‘I was born to save the Doctor’: A Look at Clara in The Name of The Doctor

I have re-watched The Name of the Doctor several times, and no matter how many times I watch it again, I still remain extremely irritated by the same scenes. It’s a problem to have a love for a show that exhibits some really cool ideas, yet depicts scenes that happens to make me clinch my teeth.

This scene really continues to irk me every single I watch this episode.

On the one hand, this is actually one of the coolest scenes in Doctor Who history. There have been many, many references to classic Who throughout multiples during the revival of the show, including in The Next Doctor, The Stolen Earth, Gridlock, Nightmare in Silver, and The Crimson Horror. This single episode is an amazing game changer in a manner by which classic Who can influence new Who, and that’s awesome.

No other character depicted in the revival has interacted directly with the First Doctor as he was stealing the TARDIS to begin his travels. It sets Clara a part from even Rose Tyler in the history of the show.

The part that irks me so much is really two things. First, she says she was “born to save the Doctor” which makes her character completely dependent on the Doctor. The existence of her character depends on the Doctor, instead of functioning as an independent character, with her own life, her own connections, and her own decision making. Clara is simply a plot device. Jumping into the Doctor’s timestream to save him is even ruined because the Doctor then goes and saves her from her own decision in the first place, gutting out that decision as truly being depicted as altruistic. Clara’s existence is solely to move the plot forward so the character of the Doctor can grow, change, and learn – not so Clara can do those things.

Second, after Clara jumps into the Doctor’s timestream, she says “I don’t know where I am.” Of course, she should know she is, as she decided moments before to jump into his timestream to save him. Essentially, not only is the single most important decision her character makes gutted, but as she is in the middle of her decision – she is saying she doesn’t even know where she is. Really?


Oswin Oswald from Asylum of the Daleks

Initially, in her characters first appearance, as Oswin Oswald in Asylum of the Daleks, I was excited for this companion. In that story, Oswin is depicted as multi-dimensional as she expressed she decided to join the starliner Alaska‘s crew as Junior Entertainment Manager to see the universe. Regrettably, this version of Clara had been turned into a Dalek after crashing on the planet of the Dalek Asylum, yet still believed herself to be human, and acted independently of the Dalek’s nature.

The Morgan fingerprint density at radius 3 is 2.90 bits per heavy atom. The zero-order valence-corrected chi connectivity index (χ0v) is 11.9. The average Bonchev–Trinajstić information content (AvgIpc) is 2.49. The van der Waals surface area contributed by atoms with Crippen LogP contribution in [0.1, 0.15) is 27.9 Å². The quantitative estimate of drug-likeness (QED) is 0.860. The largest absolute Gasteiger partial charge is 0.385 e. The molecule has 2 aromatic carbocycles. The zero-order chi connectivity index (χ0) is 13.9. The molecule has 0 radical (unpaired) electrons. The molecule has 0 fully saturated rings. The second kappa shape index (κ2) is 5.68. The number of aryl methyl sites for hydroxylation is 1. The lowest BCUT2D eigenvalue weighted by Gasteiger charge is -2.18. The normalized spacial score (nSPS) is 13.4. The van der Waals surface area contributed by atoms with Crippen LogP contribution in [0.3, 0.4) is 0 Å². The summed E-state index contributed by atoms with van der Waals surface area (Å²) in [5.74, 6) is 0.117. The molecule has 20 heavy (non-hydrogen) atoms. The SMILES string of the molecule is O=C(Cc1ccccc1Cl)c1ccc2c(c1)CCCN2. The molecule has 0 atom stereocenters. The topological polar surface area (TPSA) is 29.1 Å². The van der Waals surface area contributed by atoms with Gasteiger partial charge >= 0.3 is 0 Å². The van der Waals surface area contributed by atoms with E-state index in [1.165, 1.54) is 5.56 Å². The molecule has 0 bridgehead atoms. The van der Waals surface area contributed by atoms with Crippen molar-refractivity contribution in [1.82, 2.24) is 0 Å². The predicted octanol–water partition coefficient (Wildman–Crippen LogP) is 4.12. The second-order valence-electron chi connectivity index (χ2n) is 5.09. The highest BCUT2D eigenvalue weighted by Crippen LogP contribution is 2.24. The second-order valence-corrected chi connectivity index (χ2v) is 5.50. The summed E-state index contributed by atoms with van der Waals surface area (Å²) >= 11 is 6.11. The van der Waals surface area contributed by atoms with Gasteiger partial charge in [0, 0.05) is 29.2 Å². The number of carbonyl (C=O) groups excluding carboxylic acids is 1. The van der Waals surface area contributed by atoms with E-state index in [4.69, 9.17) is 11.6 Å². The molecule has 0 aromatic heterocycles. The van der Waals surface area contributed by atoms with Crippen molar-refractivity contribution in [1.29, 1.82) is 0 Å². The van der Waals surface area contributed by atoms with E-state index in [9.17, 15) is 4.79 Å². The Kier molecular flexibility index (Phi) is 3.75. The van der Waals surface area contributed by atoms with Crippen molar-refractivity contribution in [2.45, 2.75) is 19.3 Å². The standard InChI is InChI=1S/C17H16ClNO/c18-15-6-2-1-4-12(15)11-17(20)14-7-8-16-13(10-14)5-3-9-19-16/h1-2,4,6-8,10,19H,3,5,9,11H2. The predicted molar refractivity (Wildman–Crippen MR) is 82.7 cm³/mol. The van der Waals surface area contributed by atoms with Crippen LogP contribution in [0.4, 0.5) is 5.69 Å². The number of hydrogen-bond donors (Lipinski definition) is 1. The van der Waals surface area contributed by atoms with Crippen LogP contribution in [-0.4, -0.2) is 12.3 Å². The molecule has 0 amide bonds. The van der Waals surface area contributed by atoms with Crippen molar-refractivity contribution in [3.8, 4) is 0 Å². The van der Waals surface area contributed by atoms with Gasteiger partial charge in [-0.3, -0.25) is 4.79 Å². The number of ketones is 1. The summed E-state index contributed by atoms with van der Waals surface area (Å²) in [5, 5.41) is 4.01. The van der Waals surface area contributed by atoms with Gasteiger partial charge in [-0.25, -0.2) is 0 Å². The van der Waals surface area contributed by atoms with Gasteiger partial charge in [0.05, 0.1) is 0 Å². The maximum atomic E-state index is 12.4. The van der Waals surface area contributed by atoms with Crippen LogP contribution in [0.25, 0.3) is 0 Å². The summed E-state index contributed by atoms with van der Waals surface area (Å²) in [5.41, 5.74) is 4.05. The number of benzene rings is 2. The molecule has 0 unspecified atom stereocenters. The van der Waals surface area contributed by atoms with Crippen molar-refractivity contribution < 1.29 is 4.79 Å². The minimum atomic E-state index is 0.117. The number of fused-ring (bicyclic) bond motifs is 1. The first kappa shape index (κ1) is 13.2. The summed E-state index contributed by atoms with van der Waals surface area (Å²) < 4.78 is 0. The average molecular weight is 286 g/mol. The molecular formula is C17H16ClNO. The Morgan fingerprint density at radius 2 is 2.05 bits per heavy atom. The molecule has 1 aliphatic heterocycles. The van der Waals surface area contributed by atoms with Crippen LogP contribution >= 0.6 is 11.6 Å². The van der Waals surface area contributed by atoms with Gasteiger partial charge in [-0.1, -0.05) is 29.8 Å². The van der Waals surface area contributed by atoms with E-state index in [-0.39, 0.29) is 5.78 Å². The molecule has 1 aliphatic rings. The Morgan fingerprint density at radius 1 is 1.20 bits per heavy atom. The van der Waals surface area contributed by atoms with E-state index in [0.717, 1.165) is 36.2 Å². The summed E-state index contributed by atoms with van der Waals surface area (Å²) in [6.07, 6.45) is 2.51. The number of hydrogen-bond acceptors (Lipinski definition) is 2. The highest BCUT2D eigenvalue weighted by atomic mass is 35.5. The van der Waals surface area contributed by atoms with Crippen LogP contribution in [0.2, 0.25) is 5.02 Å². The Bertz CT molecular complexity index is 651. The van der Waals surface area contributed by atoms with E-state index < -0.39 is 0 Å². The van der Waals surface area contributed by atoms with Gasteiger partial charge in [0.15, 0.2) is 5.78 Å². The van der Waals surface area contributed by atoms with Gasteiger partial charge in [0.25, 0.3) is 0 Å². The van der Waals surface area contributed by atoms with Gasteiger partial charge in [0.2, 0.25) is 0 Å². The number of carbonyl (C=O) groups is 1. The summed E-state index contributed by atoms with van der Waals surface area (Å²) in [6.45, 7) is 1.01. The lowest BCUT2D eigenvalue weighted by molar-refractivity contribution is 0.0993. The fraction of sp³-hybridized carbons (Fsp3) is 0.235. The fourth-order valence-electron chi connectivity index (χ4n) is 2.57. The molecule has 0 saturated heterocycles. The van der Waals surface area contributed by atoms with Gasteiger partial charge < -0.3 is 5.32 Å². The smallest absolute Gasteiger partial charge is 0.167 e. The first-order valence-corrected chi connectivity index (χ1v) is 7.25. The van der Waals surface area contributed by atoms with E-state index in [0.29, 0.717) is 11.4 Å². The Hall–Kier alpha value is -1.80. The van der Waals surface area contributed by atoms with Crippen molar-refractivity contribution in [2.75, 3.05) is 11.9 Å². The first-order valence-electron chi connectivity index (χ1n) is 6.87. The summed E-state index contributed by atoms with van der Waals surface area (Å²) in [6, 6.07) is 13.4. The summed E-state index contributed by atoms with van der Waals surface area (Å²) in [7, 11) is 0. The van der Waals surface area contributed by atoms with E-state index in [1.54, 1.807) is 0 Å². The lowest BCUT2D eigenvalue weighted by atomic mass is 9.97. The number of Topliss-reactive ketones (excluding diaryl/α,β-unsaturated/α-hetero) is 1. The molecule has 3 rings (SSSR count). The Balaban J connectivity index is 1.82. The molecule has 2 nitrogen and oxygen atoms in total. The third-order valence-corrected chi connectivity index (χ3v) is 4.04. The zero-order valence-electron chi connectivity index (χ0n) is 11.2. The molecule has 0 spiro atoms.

Two unfortunate factors plague this version though:

  • Her skimpy outfit depicted was not her physical presence to the Doctor, and thus becomes an object of desire for male viewership. It makes her intelligent decisions in vain, because she is sexualized to the audience.
  • This death of Clara does serve to move the story forward for the Doctor, including by removing the Doctor’s identity from the memory banks of the Daleks. Her death serves the Doctor, really, and not the existence of her character.
  • This version of Clara is depicted as a “monster” as we meet her as a Dalek. She isn’t human, unfortunately, and of course, must die in some manner because of this.

Unlike Oswin’s depiction, which is presented as more of a coincidence that she met the Doctor (and doesn’t even know who he is), rather than being dependent upon him. The genuine depiction of Clara is not so lucky, as she is born to save the Doctor, which ruins the wonderful and refreshing addition that this ‘echo’ of Clara actually accomplishes.

As shown here, nothing in her personal story depicted is a direct connection to the Doctor meeting her at the Asylum. The fact that she is later shown to be making a decision to save the Doctor guts this all out. It ruins it. The character is no longer independent anymore, even in this version.

I do hope that next year’s story for this character improves, but I doubt it.

7 thoughts on “‘I was born to save the Doctor’: A Look at Clara in The Name of The Doctor

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